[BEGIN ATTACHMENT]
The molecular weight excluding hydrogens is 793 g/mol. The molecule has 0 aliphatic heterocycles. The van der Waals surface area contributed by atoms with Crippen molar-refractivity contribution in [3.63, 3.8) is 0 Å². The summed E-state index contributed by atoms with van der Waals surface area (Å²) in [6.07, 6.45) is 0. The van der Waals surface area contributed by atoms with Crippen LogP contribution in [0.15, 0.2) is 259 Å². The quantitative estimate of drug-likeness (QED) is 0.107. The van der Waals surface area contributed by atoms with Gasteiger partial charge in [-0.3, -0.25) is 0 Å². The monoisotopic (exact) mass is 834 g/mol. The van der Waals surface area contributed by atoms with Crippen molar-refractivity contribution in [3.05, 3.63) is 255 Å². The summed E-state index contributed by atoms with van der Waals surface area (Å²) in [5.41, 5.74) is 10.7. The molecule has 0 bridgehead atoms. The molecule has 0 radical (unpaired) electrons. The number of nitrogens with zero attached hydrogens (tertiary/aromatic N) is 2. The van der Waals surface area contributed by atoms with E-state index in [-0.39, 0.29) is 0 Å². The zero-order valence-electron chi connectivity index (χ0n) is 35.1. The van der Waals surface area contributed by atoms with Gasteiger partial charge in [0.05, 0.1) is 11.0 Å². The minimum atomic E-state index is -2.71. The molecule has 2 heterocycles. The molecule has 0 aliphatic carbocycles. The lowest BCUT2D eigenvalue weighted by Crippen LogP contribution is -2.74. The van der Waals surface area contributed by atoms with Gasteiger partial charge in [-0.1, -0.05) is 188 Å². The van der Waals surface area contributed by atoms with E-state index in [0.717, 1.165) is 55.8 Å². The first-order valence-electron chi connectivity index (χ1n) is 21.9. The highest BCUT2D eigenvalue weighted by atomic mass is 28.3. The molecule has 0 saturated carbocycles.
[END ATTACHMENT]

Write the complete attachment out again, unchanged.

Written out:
The molecular weight excluding hydrogens is 793 g/mol. The molecule has 0 aliphatic heterocycles. The van der Waals surface area contributed by atoms with Crippen molar-refractivity contribution in [3.63, 3.8) is 0 Å². The summed E-state index contributed by atoms with van der Waals surface area (Å²) in [6.07, 6.45) is 0. The van der Waals surface area contributed by atoms with Crippen LogP contribution in [0.15, 0.2) is 259 Å². The quantitative estimate of drug-likeness (QED) is 0.107. The van der Waals surface area contributed by atoms with Gasteiger partial charge in [-0.3, -0.25) is 0 Å². The monoisotopic (exact) mass is 834 g/mol. The van der Waals surface area contributed by atoms with Crippen molar-refractivity contribution in [3.05, 3.63) is 255 Å². The summed E-state index contributed by atoms with van der Waals surface area (Å²) in [5.41, 5.74) is 10.7. The molecule has 0 bridgehead atoms. The molecule has 0 radical (unpaired) electrons. The number of nitrogens with zero attached hydrogens (tertiary/aromatic N) is 2. The van der Waals surface area contributed by atoms with E-state index in [-0.39, 0.29) is 0 Å². The zero-order valence-electron chi connectivity index (χ0n) is 35.1. The van der Waals surface area contributed by atoms with Gasteiger partial charge in [0.05, 0.1) is 11.0 Å². The minimum atomic E-state index is -2.71. The molecule has 2 heterocycles. The molecule has 0 aliphatic carbocycles. The lowest BCUT2D eigenvalue weighted by Crippen LogP contribution is -2.74. The van der Waals surface area contributed by atoms with Gasteiger partial charge in [-0.1, -0.05) is 188 Å². The van der Waals surface area contributed by atoms with E-state index in [0.717, 1.165) is 55.8 Å². The first-order valence-electron chi connectivity index (χ1n) is 21.9. The highest BCUT2D eigenvalue weighted by atomic mass is 28.3. The molecule has 0 saturated carbocycles.